How can I meet girls in odd clothing if I'm not a writer?

Published September 22, 1998 7:38PM (EDT)

Dear Mr. Blue,

I find I have no desire whatsoever to write, either creatively or
otherwise. This makes it hard to meet girls in odd clothing or
even to be invited out to events where people say unusual things.
How does one break the news without offense to intellectual
friends that he has not the slightest impulse to assemble words
in long, long strings?

Mr. Black

Mr. Black, you are doing the right thing by refusing the call of
literature, but why make a big announcement about it? Look
authorly and tell those unusual girls that you're at work on a
memoir about your troubled youth in the Sufi commune in Santa Fe
and it is much too dark and grievous to discuss at a party, and
let it go at that. People will respect your privacy and they will
also accord you the blatant adulation that is the reward of every
writer. To create a fiction about being a writer is an artistic
act, and it is the surest way to meet a thrilling woman whose odd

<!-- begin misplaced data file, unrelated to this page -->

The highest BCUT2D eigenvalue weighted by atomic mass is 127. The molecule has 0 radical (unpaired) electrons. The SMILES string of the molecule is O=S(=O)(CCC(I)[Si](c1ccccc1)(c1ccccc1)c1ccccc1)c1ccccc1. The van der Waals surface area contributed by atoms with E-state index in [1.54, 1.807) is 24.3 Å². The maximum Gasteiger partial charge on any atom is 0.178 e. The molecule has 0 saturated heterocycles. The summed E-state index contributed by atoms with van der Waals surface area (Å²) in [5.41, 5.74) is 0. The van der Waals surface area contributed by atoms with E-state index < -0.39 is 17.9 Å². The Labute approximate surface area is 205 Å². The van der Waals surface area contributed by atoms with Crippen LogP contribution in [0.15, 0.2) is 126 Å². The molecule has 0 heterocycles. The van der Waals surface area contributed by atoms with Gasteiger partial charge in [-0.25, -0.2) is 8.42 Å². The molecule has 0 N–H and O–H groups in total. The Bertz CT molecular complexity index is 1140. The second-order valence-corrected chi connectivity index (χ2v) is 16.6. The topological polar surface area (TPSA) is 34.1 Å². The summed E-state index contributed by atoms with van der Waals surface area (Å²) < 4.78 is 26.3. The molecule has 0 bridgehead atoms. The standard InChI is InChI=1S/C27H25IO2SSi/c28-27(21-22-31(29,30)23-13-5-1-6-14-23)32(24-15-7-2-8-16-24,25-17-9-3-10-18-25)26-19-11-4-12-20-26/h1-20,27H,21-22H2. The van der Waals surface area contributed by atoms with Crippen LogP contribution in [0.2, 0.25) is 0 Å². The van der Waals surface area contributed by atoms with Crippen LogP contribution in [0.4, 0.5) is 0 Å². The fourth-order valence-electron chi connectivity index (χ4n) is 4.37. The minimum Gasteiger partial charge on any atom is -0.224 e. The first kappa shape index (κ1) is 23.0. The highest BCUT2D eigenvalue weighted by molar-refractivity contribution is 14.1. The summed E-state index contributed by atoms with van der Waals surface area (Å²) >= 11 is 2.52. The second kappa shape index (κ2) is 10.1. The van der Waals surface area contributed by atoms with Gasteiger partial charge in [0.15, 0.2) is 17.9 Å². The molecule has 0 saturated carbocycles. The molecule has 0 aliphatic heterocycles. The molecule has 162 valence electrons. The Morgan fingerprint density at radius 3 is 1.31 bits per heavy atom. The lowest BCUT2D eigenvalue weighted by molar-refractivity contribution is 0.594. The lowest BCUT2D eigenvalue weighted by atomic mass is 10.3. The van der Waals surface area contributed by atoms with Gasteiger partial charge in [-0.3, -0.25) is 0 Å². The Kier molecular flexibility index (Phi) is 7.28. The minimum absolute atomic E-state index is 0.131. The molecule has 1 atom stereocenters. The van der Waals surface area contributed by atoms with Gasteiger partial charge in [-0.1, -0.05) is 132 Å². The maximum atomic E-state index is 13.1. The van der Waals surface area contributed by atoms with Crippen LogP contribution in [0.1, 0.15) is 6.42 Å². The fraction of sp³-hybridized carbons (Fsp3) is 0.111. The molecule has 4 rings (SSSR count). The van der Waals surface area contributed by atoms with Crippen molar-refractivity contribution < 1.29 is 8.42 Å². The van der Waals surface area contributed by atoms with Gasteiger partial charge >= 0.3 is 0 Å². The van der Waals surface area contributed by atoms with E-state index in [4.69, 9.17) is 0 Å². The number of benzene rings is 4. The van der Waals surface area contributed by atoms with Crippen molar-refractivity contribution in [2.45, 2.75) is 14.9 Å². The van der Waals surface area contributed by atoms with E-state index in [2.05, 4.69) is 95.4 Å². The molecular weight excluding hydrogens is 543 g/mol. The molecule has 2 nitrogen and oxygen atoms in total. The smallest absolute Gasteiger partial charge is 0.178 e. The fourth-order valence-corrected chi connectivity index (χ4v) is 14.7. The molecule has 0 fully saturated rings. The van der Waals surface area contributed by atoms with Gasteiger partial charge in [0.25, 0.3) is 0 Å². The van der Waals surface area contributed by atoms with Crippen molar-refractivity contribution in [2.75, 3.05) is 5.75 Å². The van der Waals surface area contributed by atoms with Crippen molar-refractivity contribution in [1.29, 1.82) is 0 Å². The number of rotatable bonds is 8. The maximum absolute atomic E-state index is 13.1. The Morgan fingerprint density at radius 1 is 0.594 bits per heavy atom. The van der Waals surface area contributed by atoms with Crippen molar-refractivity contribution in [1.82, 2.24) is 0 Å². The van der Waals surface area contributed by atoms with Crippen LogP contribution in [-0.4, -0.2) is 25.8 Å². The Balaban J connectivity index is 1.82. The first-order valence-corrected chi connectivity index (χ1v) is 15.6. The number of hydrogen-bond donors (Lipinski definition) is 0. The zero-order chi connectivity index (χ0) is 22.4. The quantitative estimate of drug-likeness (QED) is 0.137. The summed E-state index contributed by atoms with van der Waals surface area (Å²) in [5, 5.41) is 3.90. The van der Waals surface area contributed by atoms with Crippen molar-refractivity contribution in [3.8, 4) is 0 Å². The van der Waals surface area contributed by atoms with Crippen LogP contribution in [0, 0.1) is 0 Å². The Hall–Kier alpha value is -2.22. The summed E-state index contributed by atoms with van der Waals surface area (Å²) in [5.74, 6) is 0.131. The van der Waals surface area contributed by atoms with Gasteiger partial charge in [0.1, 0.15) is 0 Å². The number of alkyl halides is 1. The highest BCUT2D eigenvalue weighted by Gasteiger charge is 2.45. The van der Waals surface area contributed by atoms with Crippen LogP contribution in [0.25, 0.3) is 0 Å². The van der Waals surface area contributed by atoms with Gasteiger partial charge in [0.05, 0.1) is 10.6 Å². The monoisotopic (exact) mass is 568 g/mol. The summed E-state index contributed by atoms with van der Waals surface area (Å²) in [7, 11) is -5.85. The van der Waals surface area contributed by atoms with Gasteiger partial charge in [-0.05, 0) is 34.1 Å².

clothing suddenly falls from her tanned and sinuous shoulder as
she puts her soft cheek against yours and whispers, "You are so
beautiful and I am a fool for you. Meet me on the terrace, under
the long, long strings of ivy, and tell me unusual things."

Dear Mr. Blue,

I'm a professor at a university whose knowledge and
understanding extend far beyond the boundaries of my discipline.
Is it going to be hard for anyone to fall in love with me?
I am plenty busy with work and hobbies and don't have time to
pine for romance. But is it possible, theoretically speaking, to
be too smart to be loved?

Alone in Academe

Herr Doktor, you are no doubt a heavyweight schmartie, but what
about Einstein? Was he not also a sharp cookie? And did women
love him? Sir, he was a regular little dumpling of love. Women
loved to run their fingers through his hair, that's why it was
wild like that. He whispered little endearments about space and
time to them, and they trembled with pleasure. He lived a good
long life and enjoyed physics, string quartet music and women,